Anti-Immigrant Movement Dealt Blow by U.S. Appeals Court » ADL Blogs
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August 21, 2012 5

Anti-Immigrant Movement Dealt Blow by U.S. Appeals Court

On August 20, the U.S. 11th Cir­cuit Court of Appeals handed down a mixed rul­ing for recent anti-immigrant laws passed in Alabama and Geor­gia. For both laws, HB 56 and HB 87, the court fol­lowed the deci­sion of the U.S.  Supreme Court ear­lier this sum­mer regard­ing a sim­i­lar Ari­zona law (Ari­zona et al v. United States). The appeals court thus upheld pro­vi­sions in the two state laws that allowed police to check the immi­gra­tion sta­tus of peo­ple sus­pected of com­mit­ting a crime.

Mike Heth­mon

The court, how­ever, struck down other pro­vi­sions of both states’ laws, includ­ing one of the major fea­tures of the Alabama law, a pro­vi­sion that required pub­lic schools to check the cit­i­zen­ship sta­tus of new stu­dents. This is a major blow to the anti-immigrant move­ment, which saw the pro­vi­sion as a sig­nif­i­cant step towards over­turn­ing the Supreme Court’s land­mark 1982 Plyler v. Doe deci­sion, which ruled that all chil­dren, regard­less of their immi­gra­tion sta­tus, are per­mit­ted to attend K-12 pub­lic schools in the United States.

Over­turn­ing Plyler v. Doe has been one of the anti-immigrant movement’s key long-term goals; many major anti-immigrant groups have spo­ken openly about over­turn­ing the deci­sion. In Novem­ber 2011, for exam­ple, the anti-immigrant group Fed­er­a­tion for Amer­i­can Immi­gra­tion Reform (FAIR) wrote hope­fully about what Alabama’s HB 56 might accom­plish: “Thus, the col­lec­tion of immi­gra­tion data regard­ing K-12 stu­dents in Alabama (and indeed in other states) could pro­vide con­crete evi­dence needed to revise the Supreme Court’s hold­ing in Plyler v. Doe.” FAIR’s legal arm, the Immi­gra­tion Reform Law Insti­tute (IRLI), actu­ally helped draft HB 56. In a 2011 inter­view with the New York Times, Mike Heth­mon of IRLI said that the even­tual goal was to chal­lenge Plyler v. Doe.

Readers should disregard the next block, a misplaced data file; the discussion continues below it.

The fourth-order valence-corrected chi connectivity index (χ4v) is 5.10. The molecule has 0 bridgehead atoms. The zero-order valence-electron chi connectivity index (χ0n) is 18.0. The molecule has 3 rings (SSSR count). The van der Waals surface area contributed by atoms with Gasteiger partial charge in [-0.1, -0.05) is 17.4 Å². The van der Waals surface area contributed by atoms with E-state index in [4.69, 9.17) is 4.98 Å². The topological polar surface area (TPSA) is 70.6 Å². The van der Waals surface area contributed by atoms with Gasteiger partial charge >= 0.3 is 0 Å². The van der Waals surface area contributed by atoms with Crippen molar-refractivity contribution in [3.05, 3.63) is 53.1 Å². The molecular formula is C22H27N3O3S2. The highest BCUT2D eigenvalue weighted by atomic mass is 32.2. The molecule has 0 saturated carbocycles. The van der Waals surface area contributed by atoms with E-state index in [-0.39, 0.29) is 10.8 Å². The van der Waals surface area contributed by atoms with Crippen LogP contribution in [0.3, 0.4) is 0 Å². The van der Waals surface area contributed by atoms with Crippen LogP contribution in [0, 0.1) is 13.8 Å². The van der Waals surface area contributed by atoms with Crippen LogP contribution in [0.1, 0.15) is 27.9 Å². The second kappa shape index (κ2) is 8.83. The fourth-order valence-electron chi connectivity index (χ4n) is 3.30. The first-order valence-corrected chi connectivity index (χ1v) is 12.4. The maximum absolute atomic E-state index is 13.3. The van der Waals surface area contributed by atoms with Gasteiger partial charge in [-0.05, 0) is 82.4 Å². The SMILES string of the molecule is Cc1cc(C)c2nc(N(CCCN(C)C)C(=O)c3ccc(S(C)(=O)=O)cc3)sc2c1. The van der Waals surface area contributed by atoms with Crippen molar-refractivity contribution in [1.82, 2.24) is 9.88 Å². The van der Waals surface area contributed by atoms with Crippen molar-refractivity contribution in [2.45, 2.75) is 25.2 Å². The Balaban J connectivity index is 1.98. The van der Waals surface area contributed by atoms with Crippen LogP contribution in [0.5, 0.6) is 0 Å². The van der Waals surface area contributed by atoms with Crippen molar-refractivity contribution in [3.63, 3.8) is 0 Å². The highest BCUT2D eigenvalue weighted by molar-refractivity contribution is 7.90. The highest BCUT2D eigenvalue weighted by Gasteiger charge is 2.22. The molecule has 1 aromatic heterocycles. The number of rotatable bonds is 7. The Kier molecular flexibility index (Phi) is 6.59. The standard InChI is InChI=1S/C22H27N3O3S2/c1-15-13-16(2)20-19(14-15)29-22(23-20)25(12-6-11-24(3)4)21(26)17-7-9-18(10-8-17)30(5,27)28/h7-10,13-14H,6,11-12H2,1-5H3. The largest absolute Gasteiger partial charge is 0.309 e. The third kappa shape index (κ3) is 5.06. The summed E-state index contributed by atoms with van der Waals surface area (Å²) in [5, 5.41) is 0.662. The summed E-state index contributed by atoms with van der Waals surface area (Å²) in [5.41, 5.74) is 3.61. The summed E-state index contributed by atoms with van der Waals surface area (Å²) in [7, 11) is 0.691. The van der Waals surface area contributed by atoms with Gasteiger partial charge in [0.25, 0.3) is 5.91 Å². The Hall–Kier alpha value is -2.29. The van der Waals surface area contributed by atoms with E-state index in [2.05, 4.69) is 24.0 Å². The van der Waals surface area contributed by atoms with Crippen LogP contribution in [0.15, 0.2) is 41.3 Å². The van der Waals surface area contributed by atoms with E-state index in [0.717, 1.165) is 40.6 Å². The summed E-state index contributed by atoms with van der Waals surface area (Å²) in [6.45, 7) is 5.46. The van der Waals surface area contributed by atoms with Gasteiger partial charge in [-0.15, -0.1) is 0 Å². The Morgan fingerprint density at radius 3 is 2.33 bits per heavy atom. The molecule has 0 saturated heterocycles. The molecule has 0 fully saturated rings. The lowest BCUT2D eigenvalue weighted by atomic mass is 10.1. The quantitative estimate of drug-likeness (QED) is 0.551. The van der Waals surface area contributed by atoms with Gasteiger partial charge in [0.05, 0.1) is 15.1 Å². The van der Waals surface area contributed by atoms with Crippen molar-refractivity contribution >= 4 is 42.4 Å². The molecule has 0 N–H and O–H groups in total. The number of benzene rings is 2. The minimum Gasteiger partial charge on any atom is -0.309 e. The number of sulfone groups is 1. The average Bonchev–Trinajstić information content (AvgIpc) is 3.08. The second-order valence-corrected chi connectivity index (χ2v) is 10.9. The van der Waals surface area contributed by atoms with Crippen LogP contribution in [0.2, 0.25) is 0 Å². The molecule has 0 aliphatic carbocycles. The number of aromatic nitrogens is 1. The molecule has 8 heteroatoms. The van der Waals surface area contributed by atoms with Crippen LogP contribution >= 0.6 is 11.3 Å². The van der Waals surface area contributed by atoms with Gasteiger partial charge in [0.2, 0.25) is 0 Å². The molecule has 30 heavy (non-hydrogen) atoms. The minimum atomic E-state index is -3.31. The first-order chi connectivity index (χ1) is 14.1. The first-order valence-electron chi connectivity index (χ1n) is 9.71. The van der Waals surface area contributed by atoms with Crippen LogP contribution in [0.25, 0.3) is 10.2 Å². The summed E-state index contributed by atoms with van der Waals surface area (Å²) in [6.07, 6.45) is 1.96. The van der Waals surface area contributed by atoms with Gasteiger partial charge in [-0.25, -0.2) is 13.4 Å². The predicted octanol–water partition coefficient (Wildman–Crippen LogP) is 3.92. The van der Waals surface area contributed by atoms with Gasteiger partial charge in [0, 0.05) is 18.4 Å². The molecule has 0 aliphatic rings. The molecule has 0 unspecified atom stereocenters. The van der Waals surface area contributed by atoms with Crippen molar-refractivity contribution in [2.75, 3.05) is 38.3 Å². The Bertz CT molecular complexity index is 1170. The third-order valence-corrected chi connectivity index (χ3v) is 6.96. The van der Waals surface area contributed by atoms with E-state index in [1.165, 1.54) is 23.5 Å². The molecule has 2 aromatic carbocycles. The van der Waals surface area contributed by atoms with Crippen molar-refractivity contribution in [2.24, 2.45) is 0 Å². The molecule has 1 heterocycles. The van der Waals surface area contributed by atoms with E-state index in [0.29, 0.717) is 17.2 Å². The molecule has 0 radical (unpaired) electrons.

Sim­i­larly, the Cen­ter for Immi­gra­tion Stud­ies, a major anti-immigration think tank, pub­lished a report in 2005 by Mark Levin that claimed that the Pyler v. Doe deci­sion “is per­haps the most egre­gious of the Court’s immi­gra­tion rul­ings.” For­mer Ari­zona State Sen­a­tor Rus­sell Pearce, for many years the lead­ing anti-immigrant voice in Ari­zona, also floated the idea of forc­ing undoc­u­mented chil­dren to pay tuition to attend pub­lic schools in his state. This, of course, would have been in direct vio­la­tion of the Plyler v. Doe ruling.

The court’s deci­sion on the school pro­vi­sion is thus not only a sig­nif­i­cant civil rights deci­sion that pro­tects chil­dren.  It also thwarts one of the key planks of the anti-immigrant movement’s agenda.

  • Ernst

    Being an immi­grant myself, I just can say this is good news.
    About time this anti-immigration move­ment receives some push back.

  • Rums­feld

    Most immi­grants are not evan­gel­i­cals. They either wor­ship Mohammed or the Pope. No place for them in Amer­ica. Jesus is the only way. Gays are sin­ners. I pray Rom­ney will deport all immi­grants.
    Jesus loves you. We sup­port our troops. God bless America.

    • Ernst

      Oh yah? So Jesus loves us? Whom us, my friend? All of us? Includ­ing those who believe in some­thing else? Like — catholic chris­tians? And those who hap­pen to be born gay?

      So Rom­ney should deport all immi­grants? Silly ques­tion: But con­sid­er­ing we are a nation of immi­grant — your ances­tors come where from exactly?

  • Wrathof­Wotan

    Diver­sity is good, espe­cially for Israel. I think they have a prob­lem with Black Africna immi­grants though; those Israelis are rather xeno­pho­bic. What they need to do is invite more Black Africans in and make fam­i­lies with them. When all Israelis are Black there will be no more racism.

    • Abra­ham Goldstein

      I agree com­pletely. The only final solu­tion to the big­otry of israel is mis­ce­gena­tion through african­iza­tion. Unfor­tu­nately, my coun­try hates blacks and openly dis­crim­i­nates against them.